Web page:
The Fall 2010 season of television has been a complete and utter disappointment. Many of my favorite returning shows are mere shadows of their former glory, and a majority of the new shows that debuted are either tired and lazy takes on conventional television tropes (Hawaii 5-0), painfully written sitcoms (Shit My Dad Says), desperate attempts at recapturing the event television format that Lost so nearly perfected (The Event), or halfway decent shows that just can't seem to capture the audience's attention (Terriers). The Walking Dead is the major exception here. Easily the most hyped show of the fall season, it has not only surpassed that hype, but completely twisted all expectations and created one of the most compelling pieces of zombie fiction in the visual entertainment medium.
Now, while there is a ton of things that The Walking Dead does incredibly well, this post will focus what I believe to be the best and most unique aspect of the show: the human element.
The thing that makes The Walking Dead so special is that the show doesn't treat the zombies as the focal point of conflict, instead they play a more circumstantial role. They're essentially in the background providing an ever-present source of tension for the main characters. The characters are still the focus. Most writers would use an apocalyptic scenario such as that of The Walking Dead as an excuse to have all of the primary characters drop whatever issues they were having to focus on surviving, but not this show. As the series goes on it becomes more and more clear that not only have the characters held onto their comparatively petty mortal conflicts, but the tensions between them all has actually increased as a result of the physical and emotional drain the dire circumstances has inflicted upon them. The scene in which Rick and Shane are walking around the perimeter of the camp and hear a branch break is symbolic of this. Shane lets Rick walk ahead of him as he points his shotgun directly at his back. Shane hasn't let zombies get in the way of human vs. human conflict. In fact, he sees this situation as an opportunity to effectively get away with murdering his friend.
The survivors aren't the only "humans" though. Everybody and their mom knows what a zombie is. It's an unavoidable concept. The idea has been spread so thin though, especially recently, that we've all forgotten just what a zombie really is, or rather what it once was. These things used to be one of us. Humans with lives and families. Far too often, however, these zombies become little more than cannon fodder. Nobody ever stops to think about just what it is they're shooting at. The Walking Dead, however, has gone through great lengths to re-humanize these zombies in the eyes of those struggling so desperately to survive their ruthless attacks, and even in the eyes of we the audience.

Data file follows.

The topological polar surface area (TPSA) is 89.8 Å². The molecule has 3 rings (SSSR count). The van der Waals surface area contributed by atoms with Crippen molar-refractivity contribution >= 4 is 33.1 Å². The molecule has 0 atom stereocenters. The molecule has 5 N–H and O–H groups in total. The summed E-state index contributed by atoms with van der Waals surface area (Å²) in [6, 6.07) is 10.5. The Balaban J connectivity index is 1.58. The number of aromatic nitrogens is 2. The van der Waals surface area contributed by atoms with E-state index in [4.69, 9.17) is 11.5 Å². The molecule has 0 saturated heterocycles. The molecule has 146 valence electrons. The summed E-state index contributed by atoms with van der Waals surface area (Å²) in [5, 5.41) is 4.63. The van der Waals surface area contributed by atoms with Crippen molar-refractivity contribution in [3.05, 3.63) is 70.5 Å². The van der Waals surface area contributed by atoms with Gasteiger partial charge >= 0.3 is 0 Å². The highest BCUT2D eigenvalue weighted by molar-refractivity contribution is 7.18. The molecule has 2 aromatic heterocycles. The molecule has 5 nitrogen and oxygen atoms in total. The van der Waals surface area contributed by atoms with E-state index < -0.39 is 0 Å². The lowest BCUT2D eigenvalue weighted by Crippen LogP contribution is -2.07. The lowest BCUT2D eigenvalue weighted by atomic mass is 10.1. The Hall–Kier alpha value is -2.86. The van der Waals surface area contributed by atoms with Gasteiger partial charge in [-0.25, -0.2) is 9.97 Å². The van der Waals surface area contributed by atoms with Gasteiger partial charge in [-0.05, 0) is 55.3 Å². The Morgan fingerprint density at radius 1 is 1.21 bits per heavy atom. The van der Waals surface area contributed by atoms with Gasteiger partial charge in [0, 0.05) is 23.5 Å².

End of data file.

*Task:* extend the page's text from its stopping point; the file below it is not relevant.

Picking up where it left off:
This re-humanization is done brilliantly through a few key scenes, the first of which comes to mind being the scene that bookended the pilot episode, the one featuring the now infamous female torso zombie. Rick tracks down this undead woman whom he met just shortly after leaving the hospital, points his pistol at her head, expresses sympathy for her by looking into her soulless eyes and telling her "sorry" before finally pulling the trigger and putting her out of her misery. Not only does this powerful scene foreshadow an event that will take place in the camp several episodes later and set the tone for what's to come, but to my limited knowledge, it's also the first instance of a human establishing eye contact and communicating directly with one of these former humans. That's really remarkable considering how ubiquitous zombie fiction has become.
There's many other examples too. Andrea witnessing firsthand the death and transformation of her daughter Amy. This again being one of these "first" moments. I've never seen a character stare into another's eyes as they go from dead human to living monster. The depiction of these zombies as being familiar in some ways yet unfamiliar in others is fascinating and is something I've never seen in movies or television. Another example of which being Morgan's wife examining the porch of what was once her home. The house is instinctively familiar to her, but at the same time very foreign to her in her new state of being.
These crucial scenes have gone a long way in putting a face back on these "monsters" that many of us have become so desensitized to. After all of the zombie shooting gallery movies and zombie comedies, it's easy to forget that the reality of the situation, that these things were once people like us with feelings, families, homes, jobs, etc., have been effectively thrown into this life of aimlessly wandering through their once familiar world, with very vague memories of who they once were and who they once knew, just begging to find release through death is extremely tragic. I went into the show with high expectations, but never did I expect the show would be such a compelling blend of character-driven drama and a thought-provoking examination and dissection of the entire genre. How ironic is it that a show about zombies has breathed new life into both the genre and this season of television?